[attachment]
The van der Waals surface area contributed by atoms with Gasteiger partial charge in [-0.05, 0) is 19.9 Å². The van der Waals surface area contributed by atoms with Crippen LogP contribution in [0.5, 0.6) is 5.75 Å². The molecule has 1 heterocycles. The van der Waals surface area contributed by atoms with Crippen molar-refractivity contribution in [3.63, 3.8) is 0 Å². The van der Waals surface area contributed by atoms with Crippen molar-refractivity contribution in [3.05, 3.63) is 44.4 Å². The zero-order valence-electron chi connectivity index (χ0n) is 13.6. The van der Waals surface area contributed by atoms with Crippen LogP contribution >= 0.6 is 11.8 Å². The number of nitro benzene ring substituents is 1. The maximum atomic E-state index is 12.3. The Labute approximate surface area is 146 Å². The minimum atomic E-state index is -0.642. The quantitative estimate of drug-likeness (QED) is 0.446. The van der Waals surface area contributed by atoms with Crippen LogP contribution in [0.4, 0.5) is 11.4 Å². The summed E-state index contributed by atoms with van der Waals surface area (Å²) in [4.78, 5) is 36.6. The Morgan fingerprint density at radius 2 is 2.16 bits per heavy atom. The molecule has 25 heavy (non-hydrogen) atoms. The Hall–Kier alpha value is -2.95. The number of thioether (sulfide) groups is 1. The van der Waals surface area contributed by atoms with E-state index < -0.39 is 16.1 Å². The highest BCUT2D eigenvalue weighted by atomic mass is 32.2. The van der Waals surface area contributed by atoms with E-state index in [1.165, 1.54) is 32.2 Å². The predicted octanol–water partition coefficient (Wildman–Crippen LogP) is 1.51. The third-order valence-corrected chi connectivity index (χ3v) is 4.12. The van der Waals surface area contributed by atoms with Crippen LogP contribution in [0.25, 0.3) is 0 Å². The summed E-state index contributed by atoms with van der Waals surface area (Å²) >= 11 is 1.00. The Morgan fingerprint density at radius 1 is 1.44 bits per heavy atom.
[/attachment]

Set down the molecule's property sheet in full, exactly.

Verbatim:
The van der Waals surface area contributed by atoms with Gasteiger partial charge in [-0.05, 0) is 19.9 Å². The van der Waals surface area contributed by atoms with Crippen LogP contribution in [0.5, 0.6) is 5.75 Å². The molecule has 1 heterocycles. The van der Waals surface area contributed by atoms with Crippen molar-refractivity contribution in [3.63, 3.8) is 0 Å². The van der Waals surface area contributed by atoms with Crippen molar-refractivity contribution in [3.05, 3.63) is 44.4 Å². The zero-order valence-electron chi connectivity index (χ0n) is 13.6. The van der Waals surface area contributed by atoms with Crippen LogP contribution >= 0.6 is 11.8 Å². The number of nitro benzene ring substituents is 1. The maximum atomic E-state index is 12.3. The Labute approximate surface area is 146 Å². The minimum atomic E-state index is -0.642. The quantitative estimate of drug-likeness (QED) is 0.446. The van der Waals surface area contributed by atoms with Crippen LogP contribution in [0.4, 0.5) is 11.4 Å². The summed E-state index contributed by atoms with van der Waals surface area (Å²) in [4.78, 5) is 36.6. The Morgan fingerprint density at radius 2 is 2.16 bits per heavy atom. The molecule has 25 heavy (non-hydrogen) atoms. The Hall–Kier alpha value is -2.95. The number of thioether (sulfide) groups is 1. The van der Waals surface area contributed by atoms with E-state index < -0.39 is 16.1 Å². The highest BCUT2D eigenvalue weighted by atomic mass is 32.2. The van der Waals surface area contributed by atoms with E-state index in [1.165, 1.54) is 32.2 Å². The predicted octanol–water partition coefficient (Wildman–Crippen LogP) is 1.51. The third-order valence-corrected chi connectivity index (χ3v) is 4.12. The van der Waals surface area contributed by atoms with Crippen LogP contribution in [0.25, 0.3) is 0 Å². The summed E-state index contributed by atoms with van der Waals surface area (Å²) >= 11 is 1.00. The Morgan fingerprint density at radius 1 is 1.44 bits per heavy atom.